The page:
Maybe we're all given a certain amount of tears meant to be cried over one thing or one person.  Or maybe the lack of them, or the running out of tears means our grief has moved into the phase of acceptance and something inside us moves forward with surprising ease.  Because during the really, really hard times, we felt our feelings and cried our tears and screamed our screams.  We didn't stuff or suppress them or numb them away with too much pizza or tumblers full of vodka.  We gave those feelings words and paintings, tattoos and photographs because we learned to turn pain into beauty.

Remaining present in the sad, gray moments and feeling my longings collide with reality was a daily fight for me, especially in my marriage.  But I fought, and I felt it and I know in the depth of my heart that I gave my all, my whole heart and whole effort to my marriage.

The shift came and the hard decision I wrestled with for so long was made, my soul was finally at rest.  And regardless of what anyone else thinks or believes or assumes - there is peace.

August 3, 2018

December Fifteenth

"God's reputation is on the line when it comes to your marriage."

My Grandfather spoke these words as he performed the wedding ceremony of my cousin and his beautiful bride.  Her elegant ivory dress fluttered in the mild December breeze.  I tried to focus on it and emotionally check out of hearing their wedding vows, but the heavy words he spoke managed to hit my chest like a sharp arrow.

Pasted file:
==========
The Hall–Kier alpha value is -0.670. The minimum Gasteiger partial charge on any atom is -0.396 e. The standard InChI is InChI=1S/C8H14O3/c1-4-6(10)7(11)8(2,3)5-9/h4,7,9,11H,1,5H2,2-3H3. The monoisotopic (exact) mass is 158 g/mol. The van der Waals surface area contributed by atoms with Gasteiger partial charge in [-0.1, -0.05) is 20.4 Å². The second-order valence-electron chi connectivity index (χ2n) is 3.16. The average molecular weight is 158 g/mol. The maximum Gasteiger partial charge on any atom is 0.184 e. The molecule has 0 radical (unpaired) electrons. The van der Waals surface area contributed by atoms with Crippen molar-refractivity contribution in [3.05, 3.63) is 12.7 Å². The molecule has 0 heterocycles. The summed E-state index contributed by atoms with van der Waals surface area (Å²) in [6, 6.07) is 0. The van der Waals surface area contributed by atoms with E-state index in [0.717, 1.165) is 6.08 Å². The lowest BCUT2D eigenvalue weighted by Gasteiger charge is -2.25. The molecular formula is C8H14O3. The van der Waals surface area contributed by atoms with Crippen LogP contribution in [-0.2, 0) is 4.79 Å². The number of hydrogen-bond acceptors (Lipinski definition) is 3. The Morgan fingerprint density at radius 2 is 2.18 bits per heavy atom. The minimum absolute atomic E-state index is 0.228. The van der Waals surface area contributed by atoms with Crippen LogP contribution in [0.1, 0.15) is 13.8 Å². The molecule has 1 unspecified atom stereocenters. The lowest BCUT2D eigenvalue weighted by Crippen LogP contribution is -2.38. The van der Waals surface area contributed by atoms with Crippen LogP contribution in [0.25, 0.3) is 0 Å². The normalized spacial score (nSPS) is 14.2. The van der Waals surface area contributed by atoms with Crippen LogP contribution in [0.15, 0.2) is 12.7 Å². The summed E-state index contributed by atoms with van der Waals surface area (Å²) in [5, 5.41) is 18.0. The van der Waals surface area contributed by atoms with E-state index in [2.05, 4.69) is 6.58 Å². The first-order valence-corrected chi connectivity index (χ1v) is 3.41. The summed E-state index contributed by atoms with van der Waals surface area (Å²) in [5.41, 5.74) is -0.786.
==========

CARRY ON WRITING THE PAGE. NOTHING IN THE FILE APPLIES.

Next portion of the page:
I imagined the word G-O-D spelled out in beautiful sparkling letters on a plaque that you might find at a Home Goods store, lying in the mud, broken and damaged because I had put it there.  I was going to "drag his name through the mud" and ruin His good name because I was wanting to end my marriage.  Swallowing the ball in my throat, I heard a whisper of truth.  My reputation and goodness doesn't depend on yours.  I am still God and I am still good and I am still reputable.  Even if I mar the sanctity of marriage by choosing to divorce my husband?  Yes, even then.

Vivid memories of the same vows I made to my husband years before echoed in my mind.  I had promised my love and fidelity for better or worse, in sickness and in health, for richer and for poorer.  All of that until death.  We hadn't physically died, but something had.  It felt like I was married to a corpse.  I had told him that before, but being an emotional leper, it never motivated him enough to change or seek the care and counsel he needed on his own.

When my cousin and his new wife joyously walked back down the aisle, I felt the tension I was holding release a little.  I made it through the hardest part of the wedding as I consciously separated my heart from my body so I didn't sob and cause a scene.  I had wanted to break down and let everyone see how wrecked I was.  Someone in my family needed to know, but I knew it would break everyone's hearts.  My parents had divorced and I swore that I never would.  Telling my family was going to be the hardest part of the choice I was making.  It would come with devastatingly great cost and I knew which relationships would shift and look like silence and "disfellowship" because I was in sin.